Agile Marketing Tips and Trends for Small Businesses
The concept is borrowed from the principles of agile software development that values: “individuals and interactions over processes and tools; effective software over comprehensive documentation; customer collaboration over contract negotiations; responding to changes over following plans”. How can small businesses add agility to their marketing and how does that affect their customer interactions and growth?
Drive marketing in a responsive manner
Today’s business environment has unlimited choices and information is available in real-time. Therefore, companies need to respond to various stimuli quickly. That means marketers need to plan their strategies and allow enough room to respond to changing market conditions—including customer moods and the latest trends. Interactions cannot be automated. Rather, they must be personalized to keep buyers happy and to give them a feeling they are central to brands. For example, during the 34-minute blackout during the last Super Bowl, the team at Oreo managed to tweet, “You can still dunk in the dark,” which was retweeted more than 15,000 times within 14 hours.
Beyond creative, the company was able to act in a short time with an innovative response to a totally unplanned situation.
Deliver excellent customer experiences
The primary objective of any marketing campaign is to create experiences that are hard to forget. But you can deliver only if you have a pulse on your audience—a keen understanding of what really impacts them and what excites them. These factors are very fluid and change with trends and events. In addition, marketers need to keep their eyes open to all successful marketing tactics adopted by competitors. Many customers, prospects and partners are impressed if companies are sensitive to their expectations and try to meet them during interactions, whether those are online, in person, on the phone, over mobile devices, or directly through products and services. This includes early awareness-building to demand generation to long-term customer service. In an age where all prospects and customers are connected through digital networks, everything is marketing.
Therefore, you need to plan your marketing strategy by focusing on customer touch points for successful brand relationships. This graphic released in a report by Forrester Research, Inc., helps visualize the customer life-cycle, along with some of the communication vehicles that play a role at each touch point.
Focus on individuals
Brands that listen to their audiences are the ones that stand out. These audiences include internal team members, external customers and business associates. A brand must ultimately focus on outcomes, not outputs. The criteria, says Umair Haque, are simple: "Did this brand make you fitter, wiser, smarter, closer? Did it improve your personal outcomes? Did it improve your community outcomes? Did it pollute the environment? We’re trying to get beyond ‘did this company make a slightly better product’ to the more resonant, meaningful question: did this brand actually impact your life in a tangible, lasting, and positive way?" For successful, agile marketing initiatives, organizations need to work on the following three relationship aspects:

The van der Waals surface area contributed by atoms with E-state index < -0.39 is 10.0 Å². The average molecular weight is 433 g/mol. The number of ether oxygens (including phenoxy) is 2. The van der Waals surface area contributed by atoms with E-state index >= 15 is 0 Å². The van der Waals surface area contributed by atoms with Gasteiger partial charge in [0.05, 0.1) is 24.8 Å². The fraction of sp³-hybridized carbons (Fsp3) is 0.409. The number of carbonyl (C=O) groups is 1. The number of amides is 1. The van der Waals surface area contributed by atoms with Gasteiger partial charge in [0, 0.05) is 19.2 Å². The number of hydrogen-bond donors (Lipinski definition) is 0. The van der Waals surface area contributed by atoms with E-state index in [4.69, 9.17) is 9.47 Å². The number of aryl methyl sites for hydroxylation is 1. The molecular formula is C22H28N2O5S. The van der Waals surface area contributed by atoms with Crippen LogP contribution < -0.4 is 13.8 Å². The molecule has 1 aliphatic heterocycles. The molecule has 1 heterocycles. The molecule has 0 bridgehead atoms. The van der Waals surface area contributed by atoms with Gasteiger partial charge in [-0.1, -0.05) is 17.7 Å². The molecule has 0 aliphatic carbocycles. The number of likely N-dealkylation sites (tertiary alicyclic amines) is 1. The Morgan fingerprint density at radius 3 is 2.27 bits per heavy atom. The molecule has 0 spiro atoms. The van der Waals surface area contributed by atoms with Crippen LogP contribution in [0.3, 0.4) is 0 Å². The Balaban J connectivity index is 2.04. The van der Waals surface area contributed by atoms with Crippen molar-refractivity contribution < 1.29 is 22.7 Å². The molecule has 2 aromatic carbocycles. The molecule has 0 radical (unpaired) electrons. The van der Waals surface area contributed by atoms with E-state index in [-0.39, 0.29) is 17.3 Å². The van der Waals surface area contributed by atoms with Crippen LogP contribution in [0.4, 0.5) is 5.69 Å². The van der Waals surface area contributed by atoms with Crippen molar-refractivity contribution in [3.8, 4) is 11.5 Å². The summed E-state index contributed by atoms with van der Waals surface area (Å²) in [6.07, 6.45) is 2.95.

1. Internal marketing operations are planned and executed to facilitate better interactions between team members, leaving them free to act and react to changes with greater speed and creativity.
2. Collaboration between different marketing personnel and colleagues such as product management, finance, sales, IT, etc., should be more transparent and fluid. No excuses should be allowed for failing to deliver amazing experiences for internal and external customers.
3. Businesses need platforms that allow them to interact with individual customers. Social media has helped customers to share their opinions in real time. That’s why marketers need to embrace the technology and use it to their advantage to motivate customers to open up and share their thoughts more freely. The value of supporting interactions must be deeply absorbed into the core of modern marketing.
Listen before executing marketing decisions
Along with all the other options for interactions available today, there is nothing better than communicating directly over the phone with your prospects, current customers and other associates to get their points of view. Discussions with your user base will yield plenty of actionable data. Listen for key pieces of information such as:
- What do they think their problems are?
- How did they come to find out about these problems?
- Was your content helpful to them at the particular stage of research?
- What could you do better?
User stories are the ideal basis for building marketing campaigns. Once you have thought through the ideas, you need to test them to check which would get the best results.
Emphasize on evaluation to improve focus
Marketing campaign attribution relies on being able to convert people’s buying decisions into simple numbers in order to calculate the weighing each touch point had on those decisions. It is not a simple process with straightforward outcomes, as there are multiple interactions taking place. Some might decide to purchase after the first contacts while others might need multiple levels to make up their minds. Businesses should evaluate marketing campaign performance at two levels:
- Overall business performance
- Marketing channel effectiveness
The real question the evaluation process answers is which steps should be planned for the next campaign rather than stressing how much revenue each marketing channel made in the last campaign. Focus on gathering information that is accurate and provides direction for the future. What other tactics can make your marketing agile and help you reach out quickly and effectively to prospective and present customers?